woensdag 21 februari 2018

Nightgowns and Dutch foot stoves

Making a nightgown and a cap for a 12th scale doll can be challenging, especially when the only item of clothing you've made so far is a wizard cloak.
However, if it's a birthday present for a good friend, you'll give it a shot anyway :)
But when the doll can't try the nightgown every now and then, because he's living across the pond; when he's handmade and isn't exactly on scale, and when he even doesn't have feet (yet), it becomes nearly impossible ;)
But after starting over and over for a couple of times, I finally figured out a design (based on the picture I'd gotten) :)

My third attempt :)

Still too wide (a)

Finally sewed all seams, for the hemming
I'll use textile glue.

Deciding on the trim.

Looks very big, but Harry isn't very tall xD

Draco only wanted to model the cap. Once!
Because it messed his hair too much :D

Footless or not, I also made some slippers
and a foot stove to rest his ... uh ankles ;)

Final touch; two snap fasteners at the back, to make sure
it'll fit a British wizard.


When I get pictures of the elderly British wizard, I'll definately show them but for now ...

I convinced Harry to model one more time
be putting a nice armchair in the scene ...

...though he complained about the fact that I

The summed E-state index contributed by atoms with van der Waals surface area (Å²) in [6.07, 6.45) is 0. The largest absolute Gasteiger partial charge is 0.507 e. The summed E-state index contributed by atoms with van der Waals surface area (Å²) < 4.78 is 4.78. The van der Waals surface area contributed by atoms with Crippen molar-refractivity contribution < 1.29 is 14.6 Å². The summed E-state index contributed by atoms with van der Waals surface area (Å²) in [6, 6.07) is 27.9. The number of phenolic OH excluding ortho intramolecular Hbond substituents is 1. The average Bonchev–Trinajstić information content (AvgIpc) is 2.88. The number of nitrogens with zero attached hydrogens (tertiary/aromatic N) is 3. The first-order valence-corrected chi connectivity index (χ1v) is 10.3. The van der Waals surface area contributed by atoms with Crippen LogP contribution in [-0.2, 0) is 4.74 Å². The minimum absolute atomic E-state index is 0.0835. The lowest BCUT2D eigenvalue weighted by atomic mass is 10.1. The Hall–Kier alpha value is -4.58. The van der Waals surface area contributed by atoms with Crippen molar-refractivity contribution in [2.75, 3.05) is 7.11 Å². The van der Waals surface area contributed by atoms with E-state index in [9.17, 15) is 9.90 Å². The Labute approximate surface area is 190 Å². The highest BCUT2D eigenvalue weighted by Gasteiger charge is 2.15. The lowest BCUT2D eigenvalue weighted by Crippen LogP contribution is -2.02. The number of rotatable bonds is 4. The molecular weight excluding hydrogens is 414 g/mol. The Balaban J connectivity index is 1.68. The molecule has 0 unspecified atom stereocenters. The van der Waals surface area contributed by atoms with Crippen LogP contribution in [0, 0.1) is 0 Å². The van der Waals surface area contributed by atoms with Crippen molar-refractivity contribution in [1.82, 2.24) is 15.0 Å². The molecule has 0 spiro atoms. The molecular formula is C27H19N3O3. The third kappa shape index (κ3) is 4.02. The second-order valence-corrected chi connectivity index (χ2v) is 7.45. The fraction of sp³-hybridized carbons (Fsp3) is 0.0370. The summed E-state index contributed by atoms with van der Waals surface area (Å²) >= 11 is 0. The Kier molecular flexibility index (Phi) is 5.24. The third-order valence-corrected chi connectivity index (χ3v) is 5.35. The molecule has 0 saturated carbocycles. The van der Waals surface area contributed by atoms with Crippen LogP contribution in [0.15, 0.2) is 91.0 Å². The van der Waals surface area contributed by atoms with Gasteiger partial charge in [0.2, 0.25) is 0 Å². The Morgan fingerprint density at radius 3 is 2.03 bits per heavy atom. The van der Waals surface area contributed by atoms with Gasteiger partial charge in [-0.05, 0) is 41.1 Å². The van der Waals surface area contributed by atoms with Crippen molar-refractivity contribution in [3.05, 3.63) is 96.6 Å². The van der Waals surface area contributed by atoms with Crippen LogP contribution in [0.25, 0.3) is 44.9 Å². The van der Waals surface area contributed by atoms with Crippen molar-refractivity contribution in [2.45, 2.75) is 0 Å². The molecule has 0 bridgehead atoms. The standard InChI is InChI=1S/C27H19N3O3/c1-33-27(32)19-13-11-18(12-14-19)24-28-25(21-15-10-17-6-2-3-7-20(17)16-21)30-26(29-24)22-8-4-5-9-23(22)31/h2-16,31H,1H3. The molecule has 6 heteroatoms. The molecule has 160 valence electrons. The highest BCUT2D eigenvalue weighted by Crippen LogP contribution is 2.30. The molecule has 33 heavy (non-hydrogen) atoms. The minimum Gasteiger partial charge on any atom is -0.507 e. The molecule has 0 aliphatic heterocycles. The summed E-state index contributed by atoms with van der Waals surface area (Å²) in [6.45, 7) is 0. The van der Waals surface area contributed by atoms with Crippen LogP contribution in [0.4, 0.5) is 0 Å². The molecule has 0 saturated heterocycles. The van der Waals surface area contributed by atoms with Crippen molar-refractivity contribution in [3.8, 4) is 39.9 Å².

gave him a book but then forgot to hand
him his glasses :')


After my friend had received the parcel,  I discovered that a foot stove isn't very common in Brittain, so I had to explain that it isn't a little table :)
A foot stove consists of a wooden box which is open on one side, with holes at the top. In it, a bowl made of pottery or metal with burning charcoal was placed. The feet were positioned on top of the stove to become warm. By putting a blanket or clothing on the legs the heat could be isolated and the lower legs were heated.
I also didn't know that it's a typical Dutch foot warmer. I remember my grandparents having them (not sure my parent did at one time), so it's nice to learn more about it accidentally.
So, I'd like to share that infomation of course.


Dutch foot stoves
 Mid-17th century paintings with women using 
foot warmers of the fire pot in wooden box kind. 
All by Dutch artist van Brekelenkam.

The Dutch used to be known for a certain kind of foot warmer found alongside other household furniture: a pierced box with an earthenware or metal pot holding glowing coals inside. They called it a stoof (stove) and you can see it in countless paintings from the 17th century on, like this one by Cornelis de Man c1670.
These foot stoves were also common in northern Germany. A stone slab was an alternative to the wooden top with holes. Similar foot-warming “boxes” were known in other countries too: see this French chaufferette. In Britain open fires were the most popular way of warming yourself indoors and foot warmers were not much used in the home, but some craftspeople had an earthenware pot of coals for heating their workshop, and this might be placed under a footstool.
Foot warmers are visible in the paintings, but they could be completely hidden under a long skirt or cloak. They were used more by women than men. Did men’s boots keep them warmer?
 Typically Dutch foot warmer (top) without its inner pot. 
Also a foot-warming "stove" from Northern Germany 
with stone top. Photos by Johan and Nyks

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